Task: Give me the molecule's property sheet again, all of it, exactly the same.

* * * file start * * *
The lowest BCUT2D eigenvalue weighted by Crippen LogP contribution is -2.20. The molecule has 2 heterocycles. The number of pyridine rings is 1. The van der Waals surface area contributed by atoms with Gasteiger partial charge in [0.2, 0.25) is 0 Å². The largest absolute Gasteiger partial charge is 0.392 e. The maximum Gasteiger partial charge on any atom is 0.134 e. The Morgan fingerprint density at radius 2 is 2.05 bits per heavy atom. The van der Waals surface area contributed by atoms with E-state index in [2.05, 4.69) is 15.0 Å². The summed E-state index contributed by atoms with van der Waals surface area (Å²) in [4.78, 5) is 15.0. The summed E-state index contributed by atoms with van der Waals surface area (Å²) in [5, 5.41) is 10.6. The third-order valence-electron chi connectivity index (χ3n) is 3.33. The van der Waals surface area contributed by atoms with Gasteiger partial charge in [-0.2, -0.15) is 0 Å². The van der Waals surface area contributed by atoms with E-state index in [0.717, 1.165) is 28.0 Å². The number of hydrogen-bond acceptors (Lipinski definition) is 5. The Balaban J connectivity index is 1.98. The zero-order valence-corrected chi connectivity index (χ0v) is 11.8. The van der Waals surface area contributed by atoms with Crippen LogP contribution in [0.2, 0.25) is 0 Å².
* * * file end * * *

The lowest BCUT2D eigenvalue weighted by Crippen LogP contribution is -2.20. The molecule has 2 heterocycles. The number of pyridine rings is 1. The van der Waals surface area contributed by atoms with Gasteiger partial charge in [0.2, 0.25) is 0 Å². The largest absolute Gasteiger partial charge is 0.392 e. The maximum Gasteiger partial charge on any atom is 0.134 e. The Morgan fingerprint density at radius 2 is 2.05 bits per heavy atom. The van der Waals surface area contributed by atoms with E-state index in [2.05, 4.69) is 15.0 Å². The summed E-state index contributed by atoms with van der Waals surface area (Å²) in [4.78, 5) is 15.0. The summed E-state index contributed by atoms with van der Waals surface area (Å²) in [5, 5.41) is 10.6. The third-order valence-electron chi connectivity index (χ3n) is 3.33. The van der Waals surface area contributed by atoms with Gasteiger partial charge in [-0.2, -0.15) is 0 Å². The van der Waals surface area contributed by atoms with E-state index in [0.717, 1.165) is 28.0 Å². The number of hydrogen-bond acceptors (Lipinski definition) is 5. The Balaban J connectivity index is 1.98. The zero-order valence-corrected chi connectivity index (χ0v) is 11.8. The van der Waals surface area contributed by atoms with Crippen LogP contribution in [0.2, 0.25) is 0 Å².